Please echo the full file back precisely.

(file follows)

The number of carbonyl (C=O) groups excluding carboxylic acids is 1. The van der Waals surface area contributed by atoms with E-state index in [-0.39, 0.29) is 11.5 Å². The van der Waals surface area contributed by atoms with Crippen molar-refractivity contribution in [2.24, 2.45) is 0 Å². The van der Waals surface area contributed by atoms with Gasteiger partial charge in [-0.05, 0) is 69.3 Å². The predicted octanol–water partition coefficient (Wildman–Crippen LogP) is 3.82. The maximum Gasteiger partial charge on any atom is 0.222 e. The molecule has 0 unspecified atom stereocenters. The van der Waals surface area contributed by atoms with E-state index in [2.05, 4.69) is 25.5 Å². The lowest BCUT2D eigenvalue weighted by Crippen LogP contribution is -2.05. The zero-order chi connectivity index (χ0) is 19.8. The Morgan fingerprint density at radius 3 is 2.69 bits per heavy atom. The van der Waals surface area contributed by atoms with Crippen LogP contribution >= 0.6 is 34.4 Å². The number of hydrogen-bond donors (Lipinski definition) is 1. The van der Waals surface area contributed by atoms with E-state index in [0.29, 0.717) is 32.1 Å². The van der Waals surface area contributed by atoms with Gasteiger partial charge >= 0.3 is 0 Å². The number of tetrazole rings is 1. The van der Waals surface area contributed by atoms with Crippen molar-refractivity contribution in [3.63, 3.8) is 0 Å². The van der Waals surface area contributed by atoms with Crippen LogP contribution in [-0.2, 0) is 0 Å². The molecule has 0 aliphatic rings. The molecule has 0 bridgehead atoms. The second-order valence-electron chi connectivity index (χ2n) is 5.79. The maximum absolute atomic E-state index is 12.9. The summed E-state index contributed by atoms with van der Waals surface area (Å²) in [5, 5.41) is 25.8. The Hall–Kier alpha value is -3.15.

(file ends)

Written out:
The number of carbonyl (C=O) groups excluding carboxylic acids is 1. The van der Waals surface area contributed by atoms with E-state index in [-0.39, 0.29) is 11.5 Å². The van der Waals surface area contributed by atoms with Crippen molar-refractivity contribution in [2.24, 2.45) is 0 Å². The van der Waals surface area contributed by atoms with Gasteiger partial charge in [-0.05, 0) is 69.3 Å². The predicted octanol–water partition coefficient (Wildman–Crippen LogP) is 3.82. The maximum Gasteiger partial charge on any atom is 0.222 e. The molecule has 0 unspecified atom stereocenters. The van der Waals surface area contributed by atoms with E-state index in [2.05, 4.69) is 25.5 Å². The lowest BCUT2D eigenvalue weighted by Crippen LogP contribution is -2.05. The zero-order chi connectivity index (χ0) is 19.8. The Morgan fingerprint density at radius 3 is 2.69 bits per heavy atom. The van der Waals surface area contributed by atoms with Crippen LogP contribution >= 0.6 is 34.4 Å². The number of hydrogen-bond donors (Lipinski definition) is 1. The van der Waals surface area contributed by atoms with E-state index in [0.29, 0.717) is 32.1 Å². The van der Waals surface area contributed by atoms with Gasteiger partial charge >= 0.3 is 0 Å². The number of tetrazole rings is 1. The van der Waals surface area contributed by atoms with Crippen molar-refractivity contribution in [3.63, 3.8) is 0 Å². The van der Waals surface area contributed by atoms with Crippen LogP contribution in [-0.2, 0) is 0 Å². The molecule has 0 aliphatic rings. The molecule has 0 bridgehead atoms. The second-order valence-electron chi connectivity index (χ2n) is 5.79. The maximum absolute atomic E-state index is 12.9. The summed E-state index contributed by atoms with van der Waals surface area (Å²) in [5, 5.41) is 25.8. The Hall–Kier alpha value is -3.15.